We catch up with the outgoing writer and producer of the hit TV show
Steven Moffat on why Doctor Who is the ‘greatest television show ever made’
What’s the greatest television show ever made? It’s the kind of thorny question you can just imagine being thrown around festive dinner tables this week as people open box-sets of Game of Thrones, The West Wing or Twin Peaks. You might expect Doctor Who’s outgoing showrunner Steven Moffat – who, let’s not forget, is also responsible for the brilliant Sherlock – to put the BBC’s long-running science fiction extravaganza in that company. But for him, there’s no comparison.
“Now I’m leaving I can say it,” he says, eyes sparkling after the world premiere of this year’s Doctor Who Christmas Special. “Doctor Who is the greatest television show ever made. And I can prove it.
“How do we measure greatness? By ratings or reviews? Of course not. Is Doctor Who perfect every week? No, and it can’t be, because every episode is an experiment. Actually, perfection is the refinement of boredom by doing the same thing every week, and Doctor Who is always different. So we measure greatness by the fact that people have become writers, artists, actors, musicians and scientists because of Doctor Who. People have changed what they thought they were capable of because of a silly show about a man who travels around in time and space in a police box. Count the hearts that beat a little faster because of Doctor Who.”
It’s a beautiful way of looking at the huge impact of the show over its 54 years and 12 Time Lords – and goes some way to explaining just why the Christmas special is so emotional. The episode starts where the final scene of The Doctor Falls (July’s season finale) ended, with Peter Capaldi’s Doctor seemingly refusing to do the inevitable and regenerate into someone else.
In a snowscape, he meets the very first Doctor, also trying to put off his regeneration. Well, kind of: the original 1960s actor William Hartnell is dead, so David Bradley, as he has in the past, plays his role. It would be mean to plot spoil too much, but what happens next involves a return for Capaldi’s assistant Bill (Pearl Mackie), a British army captain plucked from a First World War battlefield (Mark Gatiss) and the mysterious, glassy Testimonies, who harvest people’s memories.
There’s no saving of the world to be done, just the inexorable passing of time as the episode reaches its heartbreaking yet hugely uplifting denouement with Capaldi pondering his life and finally regenerating… into the first female Doctor, Jodie Whittaker. Tonally, it feels very much like the end of an era rather than the beginning of a new one.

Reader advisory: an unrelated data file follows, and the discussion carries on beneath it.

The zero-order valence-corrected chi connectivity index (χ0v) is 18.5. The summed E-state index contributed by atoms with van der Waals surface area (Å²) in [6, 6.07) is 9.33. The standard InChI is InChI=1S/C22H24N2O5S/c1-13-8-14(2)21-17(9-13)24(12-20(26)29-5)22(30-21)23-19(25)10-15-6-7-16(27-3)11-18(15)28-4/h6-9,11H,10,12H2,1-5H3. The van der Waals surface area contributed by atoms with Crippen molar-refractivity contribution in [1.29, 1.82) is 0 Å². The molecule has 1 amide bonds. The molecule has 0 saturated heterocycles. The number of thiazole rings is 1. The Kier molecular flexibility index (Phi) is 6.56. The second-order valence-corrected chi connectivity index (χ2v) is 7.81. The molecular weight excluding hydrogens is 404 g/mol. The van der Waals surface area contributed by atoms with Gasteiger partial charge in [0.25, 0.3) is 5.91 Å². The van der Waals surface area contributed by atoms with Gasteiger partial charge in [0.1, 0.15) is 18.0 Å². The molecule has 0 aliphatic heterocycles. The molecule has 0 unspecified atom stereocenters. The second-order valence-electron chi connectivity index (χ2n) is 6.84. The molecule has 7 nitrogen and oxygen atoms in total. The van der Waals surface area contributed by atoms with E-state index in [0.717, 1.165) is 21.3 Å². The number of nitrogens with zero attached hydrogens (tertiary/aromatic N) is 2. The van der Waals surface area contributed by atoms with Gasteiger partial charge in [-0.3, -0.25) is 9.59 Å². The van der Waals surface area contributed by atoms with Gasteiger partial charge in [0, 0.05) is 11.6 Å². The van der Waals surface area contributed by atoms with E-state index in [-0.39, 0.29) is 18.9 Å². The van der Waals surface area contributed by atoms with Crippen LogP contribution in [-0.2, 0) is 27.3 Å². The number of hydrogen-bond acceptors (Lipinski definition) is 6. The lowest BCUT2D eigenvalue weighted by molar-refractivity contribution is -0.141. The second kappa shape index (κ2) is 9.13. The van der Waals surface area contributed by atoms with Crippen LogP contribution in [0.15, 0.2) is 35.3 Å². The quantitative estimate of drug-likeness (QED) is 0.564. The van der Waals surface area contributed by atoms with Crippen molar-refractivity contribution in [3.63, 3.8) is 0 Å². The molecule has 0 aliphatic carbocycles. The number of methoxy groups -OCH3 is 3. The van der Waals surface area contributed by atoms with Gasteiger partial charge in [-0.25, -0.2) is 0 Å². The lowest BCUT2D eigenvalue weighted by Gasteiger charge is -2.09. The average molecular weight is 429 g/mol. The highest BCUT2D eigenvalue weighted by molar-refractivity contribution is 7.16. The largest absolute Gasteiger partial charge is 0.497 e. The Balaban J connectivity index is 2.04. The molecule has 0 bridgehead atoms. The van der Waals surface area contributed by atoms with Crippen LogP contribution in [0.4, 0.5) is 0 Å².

“It was hugely emotional watching his final speech in the Tardis,” says Moffat. “And it was an odd one to write. I didn’t want a story where he would be fighting his last battle or defining who he is, because that’s what he does in The Doctor Falls. I wanted to give him a reason to come back, to see a loving universe and realise that he has a part to play in that. To put him face to face with characters from the future who weren’t really doing anything evil at all – and through them realise that he could give it one more go.”
Moffat argues that “sometimes it’s nice not to have baddies”, but it’s certainly a gamble for an adventure through space and time to have so little peril. Instead, it’s Moffat’s love letter to Doctor Who – as Mark Gatiss puts it, “everything brilliant and beautiful about Doctor Who is in this episode. It made my heart sing.” Gatiss, of course, has written episodes for the show in the past and has now starred in it three times. How does he quantify Doctor Who now it feels like the end of a very defined chapter?
“Well, it’s been my favourite show since I was a very small child, so it’s been an amazing gift,” he says. “When I got the call to write for it, it was the best Christmas present I’ve ever had, and it’s been marvellous to do new things with it.
“The wonderful thing about this episode is that it’s nostalgic now, if you see what I mean. A modern show, but like being in a Doctor Who annual, the old and the new at the same time. Everything I could have wanted, really. I cried.”
Bradley says: “It’s a wonderful thing to be a part of – and watching it now is almost overwhelming. I’m young enough to remember William Hartnell’s Doctor, you see. On Saturday nights, we’d watch Doctor Who and then go out on the town. I never imagined I’d actually be in it.” And the show has been a kind of rite of passage for so many actors, directors and – most importantly – fans of entertaining science fiction. It’s why Pearl Mackie – who intriguingly says “that’s the last episode I will ever do… maybe”, calls the whole experience a whirlwind. “Being in Doctor Who never really leaves you,” she says. “You’re always a part of it.”
As Capaldi himself put it in a short statement: “It’s been an amazing trip. I went to the end of time, met fantastical creatures, and blew them up. But now it’s over. Time I was off.”
And time for Whittaker to inhabit the famous Tardis – and make it her own. As for Moffat, he says his stint on Doctor Who has been “nothing but joy… and terror and far too much work”. But he has no doubt that the controls of the most famous police box in the universe are in safe hands.
“Yes, Doctor Who travels in space and time,” he says. “But really, he’s all about the ‘now’. So I’d say to everyone, keep enjoying Doctor Who, go and watch Jodie’s adventures, because that’s what matters, now. It will be extraordinary.”
Maybe, even, the greatest show on television.
Doctor Who: Twice Upon a Time is on BBC First at 9.30pm today